Classical and operant conditioning, reinforcement procedures and punishment
Learning is only through observation.
Psychologists main concern is conditioning.
The Limitations of the Organism
1. Biological Predispositions
No activity can be learned that the organism can’t & doesn’t have the capacity to learn.
2. Learning Experiences
1. Molecular changes within the single neuron.
2. Communication among the neurons at the synapses.
3. The higher circuits of interconnected neurons (neural pathways).
4. The activity within whole assemblies of neurons that might control complex behavior patterns.
Conditioned the Salivation Response in Dogs
The Pairing of Stimuli over Time
When enough pairings of the UCS & CS occur, this response is created.
Classical Conditioning uses pre-existing natural responses (e.g. reflexes) and makes them respond on cue.
Repeated pairings over time establishes responses.
Loving, liking, & disliking
Relief from phobic responses
Time, smell, & appearance of food
What you reinforce, you’re going to get more of.
Thorndike’s Law of Effect
Rewards increase a rewarded response
Creates a C/E relationship in the environment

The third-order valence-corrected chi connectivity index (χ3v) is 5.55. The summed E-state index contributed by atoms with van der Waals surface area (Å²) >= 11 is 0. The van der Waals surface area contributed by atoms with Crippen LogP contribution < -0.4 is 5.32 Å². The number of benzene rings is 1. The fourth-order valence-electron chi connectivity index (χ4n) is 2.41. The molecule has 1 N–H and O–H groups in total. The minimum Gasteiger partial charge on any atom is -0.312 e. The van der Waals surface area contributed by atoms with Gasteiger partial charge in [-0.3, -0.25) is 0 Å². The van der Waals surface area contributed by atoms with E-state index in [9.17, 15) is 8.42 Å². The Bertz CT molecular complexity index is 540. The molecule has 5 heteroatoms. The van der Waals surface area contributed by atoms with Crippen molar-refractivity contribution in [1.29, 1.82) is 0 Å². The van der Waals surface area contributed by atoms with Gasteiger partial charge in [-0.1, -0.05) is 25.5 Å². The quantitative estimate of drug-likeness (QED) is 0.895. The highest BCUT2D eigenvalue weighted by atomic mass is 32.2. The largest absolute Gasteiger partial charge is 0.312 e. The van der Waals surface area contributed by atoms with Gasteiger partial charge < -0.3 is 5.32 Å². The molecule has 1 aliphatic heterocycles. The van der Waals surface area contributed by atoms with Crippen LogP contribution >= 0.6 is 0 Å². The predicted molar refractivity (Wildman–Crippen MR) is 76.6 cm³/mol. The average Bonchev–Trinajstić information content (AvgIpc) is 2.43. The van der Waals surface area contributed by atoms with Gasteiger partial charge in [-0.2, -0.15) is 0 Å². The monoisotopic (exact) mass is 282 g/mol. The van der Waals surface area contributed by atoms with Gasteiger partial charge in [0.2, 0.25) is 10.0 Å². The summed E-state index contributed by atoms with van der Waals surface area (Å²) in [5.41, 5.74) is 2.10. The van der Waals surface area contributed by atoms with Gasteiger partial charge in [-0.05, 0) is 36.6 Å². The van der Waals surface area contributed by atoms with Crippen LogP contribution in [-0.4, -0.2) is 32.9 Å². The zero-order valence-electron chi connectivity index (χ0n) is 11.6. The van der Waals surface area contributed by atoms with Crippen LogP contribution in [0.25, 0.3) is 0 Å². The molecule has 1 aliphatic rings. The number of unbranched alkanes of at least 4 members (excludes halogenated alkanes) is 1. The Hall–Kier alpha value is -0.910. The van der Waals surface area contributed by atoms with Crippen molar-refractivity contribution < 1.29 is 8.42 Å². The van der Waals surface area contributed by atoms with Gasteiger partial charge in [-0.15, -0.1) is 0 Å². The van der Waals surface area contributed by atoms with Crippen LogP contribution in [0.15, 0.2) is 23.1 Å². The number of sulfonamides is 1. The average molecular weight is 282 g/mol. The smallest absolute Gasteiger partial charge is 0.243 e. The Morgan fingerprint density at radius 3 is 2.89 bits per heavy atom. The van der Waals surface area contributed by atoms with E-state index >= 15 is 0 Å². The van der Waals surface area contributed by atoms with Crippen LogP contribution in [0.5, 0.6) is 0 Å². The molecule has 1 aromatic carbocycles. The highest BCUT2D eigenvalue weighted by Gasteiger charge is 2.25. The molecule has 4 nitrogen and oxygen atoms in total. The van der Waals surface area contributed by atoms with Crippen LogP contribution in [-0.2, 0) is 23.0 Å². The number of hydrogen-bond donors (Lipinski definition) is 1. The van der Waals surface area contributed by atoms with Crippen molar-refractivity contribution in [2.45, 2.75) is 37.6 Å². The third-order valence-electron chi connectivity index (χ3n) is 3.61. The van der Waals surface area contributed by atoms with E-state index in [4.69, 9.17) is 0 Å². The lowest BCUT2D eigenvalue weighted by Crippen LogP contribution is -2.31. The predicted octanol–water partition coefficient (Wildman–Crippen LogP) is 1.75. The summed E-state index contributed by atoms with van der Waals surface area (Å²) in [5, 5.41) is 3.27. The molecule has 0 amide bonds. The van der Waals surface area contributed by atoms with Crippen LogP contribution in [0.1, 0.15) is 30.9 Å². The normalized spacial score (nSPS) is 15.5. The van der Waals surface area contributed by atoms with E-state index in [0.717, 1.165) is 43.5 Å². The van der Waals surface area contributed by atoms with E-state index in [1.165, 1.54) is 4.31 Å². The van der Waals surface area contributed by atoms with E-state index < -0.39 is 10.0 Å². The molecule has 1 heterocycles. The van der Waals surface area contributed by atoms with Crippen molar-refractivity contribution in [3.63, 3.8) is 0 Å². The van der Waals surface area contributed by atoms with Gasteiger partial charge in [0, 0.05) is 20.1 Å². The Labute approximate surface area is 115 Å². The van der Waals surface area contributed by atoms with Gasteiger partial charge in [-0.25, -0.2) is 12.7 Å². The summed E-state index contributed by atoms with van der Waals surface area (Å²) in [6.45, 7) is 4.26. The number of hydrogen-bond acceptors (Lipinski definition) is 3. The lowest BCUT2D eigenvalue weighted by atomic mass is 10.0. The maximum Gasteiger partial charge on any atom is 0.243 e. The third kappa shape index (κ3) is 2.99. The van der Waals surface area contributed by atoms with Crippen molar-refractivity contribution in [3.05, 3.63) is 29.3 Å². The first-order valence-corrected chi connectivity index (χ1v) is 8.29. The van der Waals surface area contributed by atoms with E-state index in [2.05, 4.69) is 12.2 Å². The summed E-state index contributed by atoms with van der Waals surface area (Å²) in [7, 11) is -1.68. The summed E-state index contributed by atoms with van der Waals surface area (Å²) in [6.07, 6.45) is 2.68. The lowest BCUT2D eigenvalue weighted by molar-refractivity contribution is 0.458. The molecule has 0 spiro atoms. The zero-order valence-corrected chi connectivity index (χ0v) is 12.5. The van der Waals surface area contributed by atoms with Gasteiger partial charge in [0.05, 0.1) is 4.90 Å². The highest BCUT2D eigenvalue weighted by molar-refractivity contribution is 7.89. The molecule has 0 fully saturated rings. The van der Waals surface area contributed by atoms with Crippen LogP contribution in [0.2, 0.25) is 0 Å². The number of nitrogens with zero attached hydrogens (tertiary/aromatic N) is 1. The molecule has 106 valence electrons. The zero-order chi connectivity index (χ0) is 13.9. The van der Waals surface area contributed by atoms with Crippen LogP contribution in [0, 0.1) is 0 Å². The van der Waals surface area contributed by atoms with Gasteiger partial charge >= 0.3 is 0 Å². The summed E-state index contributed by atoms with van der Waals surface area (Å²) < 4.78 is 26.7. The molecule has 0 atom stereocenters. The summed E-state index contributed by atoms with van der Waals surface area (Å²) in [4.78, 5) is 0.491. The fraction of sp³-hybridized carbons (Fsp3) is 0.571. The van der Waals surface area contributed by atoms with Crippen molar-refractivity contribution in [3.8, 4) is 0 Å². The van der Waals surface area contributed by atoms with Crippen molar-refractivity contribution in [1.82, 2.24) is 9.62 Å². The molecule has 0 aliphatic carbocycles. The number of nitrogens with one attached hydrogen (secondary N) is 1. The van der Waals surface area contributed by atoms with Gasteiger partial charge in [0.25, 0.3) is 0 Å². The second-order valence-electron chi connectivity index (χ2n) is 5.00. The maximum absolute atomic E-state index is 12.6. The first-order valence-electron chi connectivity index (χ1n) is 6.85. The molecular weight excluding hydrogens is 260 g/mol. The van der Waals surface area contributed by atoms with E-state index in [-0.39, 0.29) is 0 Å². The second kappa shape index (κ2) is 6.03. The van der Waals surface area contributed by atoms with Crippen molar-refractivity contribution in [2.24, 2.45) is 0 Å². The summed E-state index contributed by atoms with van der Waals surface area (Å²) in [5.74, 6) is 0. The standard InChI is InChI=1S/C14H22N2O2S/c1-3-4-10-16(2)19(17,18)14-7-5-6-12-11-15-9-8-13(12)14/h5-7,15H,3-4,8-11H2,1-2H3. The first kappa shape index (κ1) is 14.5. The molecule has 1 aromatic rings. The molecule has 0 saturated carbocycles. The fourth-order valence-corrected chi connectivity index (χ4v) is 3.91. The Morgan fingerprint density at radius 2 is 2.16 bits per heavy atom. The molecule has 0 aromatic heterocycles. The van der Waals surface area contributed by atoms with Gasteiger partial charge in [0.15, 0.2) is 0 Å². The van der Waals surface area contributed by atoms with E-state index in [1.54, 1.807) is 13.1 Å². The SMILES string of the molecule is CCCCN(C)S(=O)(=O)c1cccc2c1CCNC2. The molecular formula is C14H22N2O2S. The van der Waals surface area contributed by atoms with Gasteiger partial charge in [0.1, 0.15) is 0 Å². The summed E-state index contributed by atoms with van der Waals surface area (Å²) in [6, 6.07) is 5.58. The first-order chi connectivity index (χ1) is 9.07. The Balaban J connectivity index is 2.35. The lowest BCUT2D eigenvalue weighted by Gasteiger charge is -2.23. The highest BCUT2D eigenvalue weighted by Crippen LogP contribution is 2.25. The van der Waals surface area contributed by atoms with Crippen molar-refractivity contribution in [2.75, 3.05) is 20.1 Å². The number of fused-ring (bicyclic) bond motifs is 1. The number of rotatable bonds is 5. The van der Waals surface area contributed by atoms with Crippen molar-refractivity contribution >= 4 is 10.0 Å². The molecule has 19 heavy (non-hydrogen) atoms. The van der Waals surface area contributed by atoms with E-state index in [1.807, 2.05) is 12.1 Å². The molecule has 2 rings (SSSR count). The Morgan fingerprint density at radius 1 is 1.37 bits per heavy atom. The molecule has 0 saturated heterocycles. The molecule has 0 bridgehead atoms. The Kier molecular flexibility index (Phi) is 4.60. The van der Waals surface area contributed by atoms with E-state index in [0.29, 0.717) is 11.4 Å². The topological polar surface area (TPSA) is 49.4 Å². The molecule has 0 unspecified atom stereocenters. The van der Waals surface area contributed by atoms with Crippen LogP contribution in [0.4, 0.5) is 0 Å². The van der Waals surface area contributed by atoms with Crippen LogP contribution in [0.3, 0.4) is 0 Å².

1. Continuous Reinforcement
Used to stop a behavior
It must be quick, appropriate, & useful.
Reward Response Reward
In Classical, a C/E relationship must be established between the UCS & CS (NS)
In Operant, reinforcement schedules make the response resistant to extinction
Non-rewarding produces extinction in both
Spontaneous recovery can occur even after an appropriate response has been established
Occur in both
Assimilation – fitting new information into what is already known
Accommodation – refining the data into the current schema
Learning not immediately seen in behavior
Hypothetical representation of a learned event
A strategy for doing something
A series of S-R sequences
The “Ah-ha!” experience
It appears all of a sudden
The first performance is without error
The solution is well-remembered
The solution is highly transferable
Learning how to learn
Bandura’s learning theory
Imitation of observed behavior
Vicarious learning, vicarious reinforcement, and vicarious punishment
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